I was invited to write this special column in the Straits Times for National Day in Singapore.
I HAVE been living in California for the past 10 years. Years of living away from Singapore has given me a much deeper appreciation of my own heritage.
Like every good Singaporean boy, I was Made in Singapore (just check the label on my back, I often quipped).
I grew up watching SBC and, like every kid in my class, knew what the letters stood for in Hokkien (something about a lack of fragrance in the air). I went to school and college in Singapore (Catholic High School, Hwa Chong JC, and Nanyang Technological University). I spoke fluent Singlish.
And when I grew up, I had a nice Singaporean job, married a nice Singaporean girl, settled in a nicely expensive government apartment, and moved ourselves from point A to point B in a small overpriced car. And everybody lived happily ever after.
Except I didn’t entirely live happily ever after.
See, I wasn’t entirely a good Singaporean boy. I was a bit of an iconoclast (still am, but don’t tell my daughter).
I appreciated humour in a way slightly different from that of people in authority. When I was a kid, I would often make a funny remark in response to something a teacher said, except that unlike the kids, the teacher seldom found it very funny. (‘Are you trying to be funny, boy?’ ‘Yes, Sir.’)
I delighted in creativity and idealism, and I often felt tied down. I didn’t fit entirely into this society, and I didn’t feel I had the right opportunities to fulfil my full potential.
I made the final decision to go abroad on the morning of Jan 3, 1997, right after the General Election.
I figured it was time I lived and studied outside of Singapore for a few years to expand my intellectual and experiential horizons, before I became too old and collected too much inertia.
So I began the painful process of applying to graduate school and, in August 1998, found myself on the other side of the Pacific Ocean, attending graduate school in the Club Med-like campus of the University of California at Santa Barbara, where the weather is perfect, and my engineering lab was right across the street from the beach.
One thing led to another and, soon, I was beginning what would become a very successful career in this small Silicon Valley company with a funny name, Google. (That company didn’t stay small for very long, by the way.) Sometimes, I think my life is very funny.
Many things about Americans fascinated me, especially when seen close-up.
I was struck most by their entrepreneurial energy and optimism. I kept running into serial entrepreneurs here. Two recent ones I’ve met are an audio/visual guy starting a solar business, and a bus driver starting an information business. I see entrepreneurial people, they’re everywhere, they walk among us, they don’t know they’re amazing.
As a society, Americans are very open to experimentation. They are willing to fail and accept the failure. They like to have fun. They have a very healthy disregard for authority.
In my opinion, these cultural strengths are major ingredients of America’s success in science, technology and entrepreneurship.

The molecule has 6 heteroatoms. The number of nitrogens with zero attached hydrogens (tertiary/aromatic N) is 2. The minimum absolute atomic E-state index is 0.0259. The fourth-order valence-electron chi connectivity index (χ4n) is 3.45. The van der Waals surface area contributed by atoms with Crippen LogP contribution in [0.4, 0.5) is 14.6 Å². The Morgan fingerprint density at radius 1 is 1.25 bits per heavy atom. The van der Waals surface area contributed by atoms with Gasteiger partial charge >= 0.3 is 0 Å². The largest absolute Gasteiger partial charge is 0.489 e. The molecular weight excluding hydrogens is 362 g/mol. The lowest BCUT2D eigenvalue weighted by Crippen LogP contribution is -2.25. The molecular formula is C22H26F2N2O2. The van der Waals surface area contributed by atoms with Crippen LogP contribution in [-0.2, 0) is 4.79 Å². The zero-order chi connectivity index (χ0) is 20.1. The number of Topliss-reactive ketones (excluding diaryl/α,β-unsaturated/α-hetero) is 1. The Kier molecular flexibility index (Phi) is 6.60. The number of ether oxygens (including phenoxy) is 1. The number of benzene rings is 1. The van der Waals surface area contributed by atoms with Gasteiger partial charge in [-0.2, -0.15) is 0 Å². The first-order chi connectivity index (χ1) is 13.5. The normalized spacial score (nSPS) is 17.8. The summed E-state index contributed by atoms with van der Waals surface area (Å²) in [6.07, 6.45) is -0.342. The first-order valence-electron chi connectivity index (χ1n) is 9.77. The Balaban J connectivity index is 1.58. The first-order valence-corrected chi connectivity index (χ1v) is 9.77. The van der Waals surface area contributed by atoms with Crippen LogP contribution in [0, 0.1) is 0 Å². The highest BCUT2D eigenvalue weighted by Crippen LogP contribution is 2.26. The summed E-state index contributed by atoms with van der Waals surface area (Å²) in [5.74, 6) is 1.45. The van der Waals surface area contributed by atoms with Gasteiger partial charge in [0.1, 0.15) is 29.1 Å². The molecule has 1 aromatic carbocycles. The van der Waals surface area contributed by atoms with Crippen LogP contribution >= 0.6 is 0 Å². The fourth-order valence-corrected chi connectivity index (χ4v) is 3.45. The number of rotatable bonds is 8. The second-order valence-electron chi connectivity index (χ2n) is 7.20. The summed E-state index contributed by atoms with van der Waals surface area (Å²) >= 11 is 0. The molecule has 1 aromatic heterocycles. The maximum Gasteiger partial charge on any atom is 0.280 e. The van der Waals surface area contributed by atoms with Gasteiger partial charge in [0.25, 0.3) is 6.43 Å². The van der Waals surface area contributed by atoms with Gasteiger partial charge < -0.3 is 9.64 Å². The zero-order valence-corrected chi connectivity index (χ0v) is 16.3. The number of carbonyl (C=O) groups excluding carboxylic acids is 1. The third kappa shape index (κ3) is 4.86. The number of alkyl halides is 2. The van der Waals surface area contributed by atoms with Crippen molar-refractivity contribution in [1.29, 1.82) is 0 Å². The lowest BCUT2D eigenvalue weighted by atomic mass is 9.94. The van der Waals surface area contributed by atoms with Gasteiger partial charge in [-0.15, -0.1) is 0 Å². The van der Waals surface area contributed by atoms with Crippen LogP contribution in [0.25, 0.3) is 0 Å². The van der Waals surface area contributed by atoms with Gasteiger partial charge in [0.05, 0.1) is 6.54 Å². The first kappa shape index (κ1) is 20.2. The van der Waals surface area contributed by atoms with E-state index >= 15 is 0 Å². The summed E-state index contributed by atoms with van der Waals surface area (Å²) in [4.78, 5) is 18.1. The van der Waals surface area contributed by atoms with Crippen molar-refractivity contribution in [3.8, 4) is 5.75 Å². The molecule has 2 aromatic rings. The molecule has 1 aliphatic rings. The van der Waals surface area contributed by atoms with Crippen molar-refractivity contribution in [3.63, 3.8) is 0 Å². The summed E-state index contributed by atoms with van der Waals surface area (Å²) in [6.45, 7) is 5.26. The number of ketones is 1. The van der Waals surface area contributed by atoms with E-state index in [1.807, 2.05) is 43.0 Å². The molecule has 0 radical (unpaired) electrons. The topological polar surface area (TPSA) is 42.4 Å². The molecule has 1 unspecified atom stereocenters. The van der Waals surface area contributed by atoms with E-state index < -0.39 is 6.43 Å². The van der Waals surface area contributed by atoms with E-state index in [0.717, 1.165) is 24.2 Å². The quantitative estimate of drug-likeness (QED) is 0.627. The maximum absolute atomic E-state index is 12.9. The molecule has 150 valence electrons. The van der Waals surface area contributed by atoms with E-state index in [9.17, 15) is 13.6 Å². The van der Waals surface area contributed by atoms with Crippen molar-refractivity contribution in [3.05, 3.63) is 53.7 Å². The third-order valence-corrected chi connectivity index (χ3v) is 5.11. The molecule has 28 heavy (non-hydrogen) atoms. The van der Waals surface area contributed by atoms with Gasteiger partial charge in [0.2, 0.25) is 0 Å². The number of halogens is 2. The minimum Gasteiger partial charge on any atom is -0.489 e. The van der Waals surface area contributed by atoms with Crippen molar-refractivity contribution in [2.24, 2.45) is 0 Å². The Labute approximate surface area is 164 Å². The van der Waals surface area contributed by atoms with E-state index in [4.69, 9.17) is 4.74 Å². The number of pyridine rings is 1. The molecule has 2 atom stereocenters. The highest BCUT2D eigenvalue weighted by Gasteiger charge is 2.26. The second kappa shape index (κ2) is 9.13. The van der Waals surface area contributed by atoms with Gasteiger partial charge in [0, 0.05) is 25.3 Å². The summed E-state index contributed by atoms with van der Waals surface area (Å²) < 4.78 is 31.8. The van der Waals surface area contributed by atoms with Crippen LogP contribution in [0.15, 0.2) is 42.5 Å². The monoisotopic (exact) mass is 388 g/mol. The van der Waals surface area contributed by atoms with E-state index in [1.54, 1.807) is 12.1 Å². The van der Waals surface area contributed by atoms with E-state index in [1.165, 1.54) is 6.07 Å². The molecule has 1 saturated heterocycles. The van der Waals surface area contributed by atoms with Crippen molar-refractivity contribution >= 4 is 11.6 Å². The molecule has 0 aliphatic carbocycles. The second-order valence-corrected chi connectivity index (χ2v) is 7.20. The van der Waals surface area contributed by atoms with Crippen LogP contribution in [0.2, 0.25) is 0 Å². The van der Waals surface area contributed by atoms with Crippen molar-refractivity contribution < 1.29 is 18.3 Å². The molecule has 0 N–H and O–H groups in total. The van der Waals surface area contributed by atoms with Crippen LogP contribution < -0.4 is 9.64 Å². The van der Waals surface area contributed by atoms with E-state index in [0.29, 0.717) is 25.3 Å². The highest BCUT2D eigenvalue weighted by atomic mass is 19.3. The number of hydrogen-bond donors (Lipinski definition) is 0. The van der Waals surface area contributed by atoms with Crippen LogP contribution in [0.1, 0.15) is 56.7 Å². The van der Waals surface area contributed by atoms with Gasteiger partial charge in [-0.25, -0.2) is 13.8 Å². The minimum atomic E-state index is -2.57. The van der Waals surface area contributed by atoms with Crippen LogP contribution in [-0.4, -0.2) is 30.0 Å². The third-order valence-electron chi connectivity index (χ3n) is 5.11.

To create a scientific breakthrough, for example, one often has to demonstrate that something everybody else believed in was wrong in some major way.
To bring something innovative to market, one must be willing to fail miserably. And to sustain a start-up through its initial struggles, founders and initial employees often need to have fun with each other. Americans as a society do these so well because of their cultural strengths.
These are some important things we can learn from our American friends.
I didn’t have trouble adjusting to American culture. I was already creative, iconoclastic and funny, and I already drank Coke and watched Friends. I fit right in, like an old cliche involving duck and water.
Over time, however, my experience studying and working in America gave me a deepening appreciation of my own Singaporean heritage. I realised that being ‘Made in Singapore’ prepared me for success in many important ways.
Singaporeans are blessed with many advantages.
The most obvious is the quality and rigour of our education, especially in maths and science. Our maths syllabus for primary school, for example, is widely reputed to be the best in the world. In addition, we all studied hard as kids, because we did not want to end up cleaning longkangs (drains) when we grew up. That’s why we grew up with very solid academic foundations.
I realised that many cultural values I picked up as a Singaporean also prepared me for success.
The obvious ones are thrift, diligence and the willingness to make sacrifices for the future.
In addition to all those, I grew up observing how careful my elders were with nuances involving words and subtle social gestures when interacting with each other.
It used to annoy me a little, but once I started living in a foreign land, I realised that underlying all that was a very healthy respect for inter-personal relationships, and that respect has unconsciously been passed on to me.
One reason I’m successful is my ability to build solid relationships, and my heritage provided the foundation.
Finally, being fluent in an Asian language is a boon, not just because it gave me access to Asian markets that monolingual Americans find less accessible, but also because it gave me familiarity with powerful ways of thinking, such as the philosophies of Lao Zi and Sun Zi, that are different from but complementary to Western systems of thought.
As I spend more time outside Singapore, I increasingly appreciate how much it had nurtured me in my youth.
In a way, Singapore is like Mum. No matter what you have achieved in life, a lot of it goes back to what Mum gave you and taught you. At the end of the day, wherever in the world I am, I will always be Made in Singapore.